In the domain of the Rodriguez Saa brothers is a town that dared to defy their rule. The brothers had it erased from official maps.
The brothers have changed the course of a river during their quasi-omnipotent reign. They ordered a new airport built in the middle of a stretch of pampas, a gleaming terminal that is empty because no airline will fly there.
When the younger brother, Alberto, took over as governor of San Luis province last year -- succeeding his brother, Adolfo, who had served five terms -- he decided to eradicate unemployment. Now thousands of poor people with $100-a-month make-work jobs rally round a new flag designed by the chess-playing governor: It's made up of blue and white squares.
For almost a decade, the brothers' scandals have been fodder for the news media in Buenos Aires, the capital 500 miles away. And there are many people here who say that Adolfo and Alberto have made San Luis their fiefdom. But you won't read any such criticism in the province's two daily newspapers. The brothers own both.
Alberto and Adolfo Rodriguez Saa have ruled San Luis, a province of 360,000 people in central Argentina, since the country's military rule ended two decades ago. Adolfo, now a member of the National Congress, even became president of Argentina for a week in 2001, bringing national attention to the province.
The brothers are colorful examples of a breed of politician that has flourished in South America since the region's dictators fell a generation ago: charismatic populists who have manipulated the tools of democracy to transform themselves into autocrats.
"San Luis is Latin America in microcosm," said Juan Jose Laborde Ibarra, a notary public who blew the whistle on a series of corruption scandals involving the brothers. "It's the law of the jungle, the rule of the strongest. And in the face of their omnipotence, civil society has practically ceased to exist."
From the Brazilian state of Bahia to the Miraflores presidential palace in Caracas, Venezuela, the region has no shortage of leaders who, like the Rodriguez Saas, have rewritten constitutions and reshuffled supreme courts, or dished out patronage until their control of all three branches of government became unassailable.
Often, Argentina's caudillos, or strongmen, have built power by appealing to the poorest members of society, a potentially dominant voting bloc in a country where voting is obligatory. Alberto Rodriguez Saa says the 40,000 formerly unemployed people now on the San Luis government payroll are the backbone of his support.
"In the very marginal areas, in places far from the cities, everyone has work," Alberto said in an interview. "Sometimes I go to these places and they've raised a banner that says: 'Zero Unemployment. Thank you, Alberto.' "
A faint smile crosses Alberto's ruddy face as he tells the story. At 54, he is the more taciturn brother. Adolfo, 56, is more voluble, a heavyset man given to warm embraces. When the legislature appointed Adolfo president in the wake of unrest that caused his predecessor to resign, his first official act was to default on the country's $132 billion debt. Six days later he quit the presidency, flew back to San Luis and threw a big party.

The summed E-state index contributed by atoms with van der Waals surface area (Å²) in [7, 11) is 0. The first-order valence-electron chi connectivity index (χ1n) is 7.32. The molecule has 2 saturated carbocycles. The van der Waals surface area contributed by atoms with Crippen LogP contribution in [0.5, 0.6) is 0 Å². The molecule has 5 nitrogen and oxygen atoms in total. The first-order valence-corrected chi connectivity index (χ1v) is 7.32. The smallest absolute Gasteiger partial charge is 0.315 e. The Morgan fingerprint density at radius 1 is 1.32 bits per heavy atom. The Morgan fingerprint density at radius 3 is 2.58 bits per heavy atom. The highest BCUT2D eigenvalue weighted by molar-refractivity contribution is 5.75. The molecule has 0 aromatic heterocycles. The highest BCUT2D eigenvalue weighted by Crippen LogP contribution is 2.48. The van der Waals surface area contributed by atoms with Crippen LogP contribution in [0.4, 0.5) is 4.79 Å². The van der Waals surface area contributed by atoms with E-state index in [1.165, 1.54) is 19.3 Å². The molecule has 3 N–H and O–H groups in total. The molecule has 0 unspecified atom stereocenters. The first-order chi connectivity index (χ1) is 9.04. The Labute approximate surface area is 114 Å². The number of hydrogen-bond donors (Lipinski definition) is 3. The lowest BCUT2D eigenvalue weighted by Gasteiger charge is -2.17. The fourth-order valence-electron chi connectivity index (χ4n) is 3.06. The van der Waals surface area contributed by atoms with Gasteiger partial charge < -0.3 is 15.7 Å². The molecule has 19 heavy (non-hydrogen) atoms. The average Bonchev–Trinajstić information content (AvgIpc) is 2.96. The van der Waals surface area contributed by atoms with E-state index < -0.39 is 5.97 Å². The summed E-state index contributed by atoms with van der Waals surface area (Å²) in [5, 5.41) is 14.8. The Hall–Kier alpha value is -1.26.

Alberto won the last gubernatorial election with 90 percent of the vote. In some small towns, results showed that 100 percent of registered voters had cast ballots for him, prompting accusations of fraud.
Supporters occupy all but a handful of the seats in the provincial legislature. A blistering report by the nation's leading human rights group, the Center for Legal and Social Studies in Buenos Aires, says the brothers have stacked the judiciary with their cronies, making a mockery of the system.
This year, after 21 years of Rodriguez Saa rule, an opposition movement made up mostly of middle-class residents has begun showing strength. At a demonstration in April, protesters launched into a new version of an old chant used against Argentina's military rulers: "It's going to end! It's going to end! The dictatorship of the Saa will end!"
On April 1, the date of another opposition march, supporters planned their own rally.
"A Multitude Takes to the Streets in Support of the Government," read the headline in El Diario de la Republica that morning. But the rally hadn't started yet. "I own the newspaper, but I don't write the articles," Alberto said when asked about El Diario's unwavering pro-government line. "It's not my fault that the guys [the writers and editors] have a lot of love for me."
When Adolfo and Alberto were first elected governor and federal senator, respectively, in 1983, they filed the required financial disclosure statements. Each reported owning a single home. They were, according to people who knew them, just two country lawyers struggling to make ends meet.
Now the men are among the richest in San Luis. A federal judge in Buenos Aires investigating Alberto for alleged "illicit enrichment" found recently that he had not provided an adequate explanation for his "appreciable increase in wealth." According to court documents, Alberto owns -- personally or through proxies -- $23 million in properties.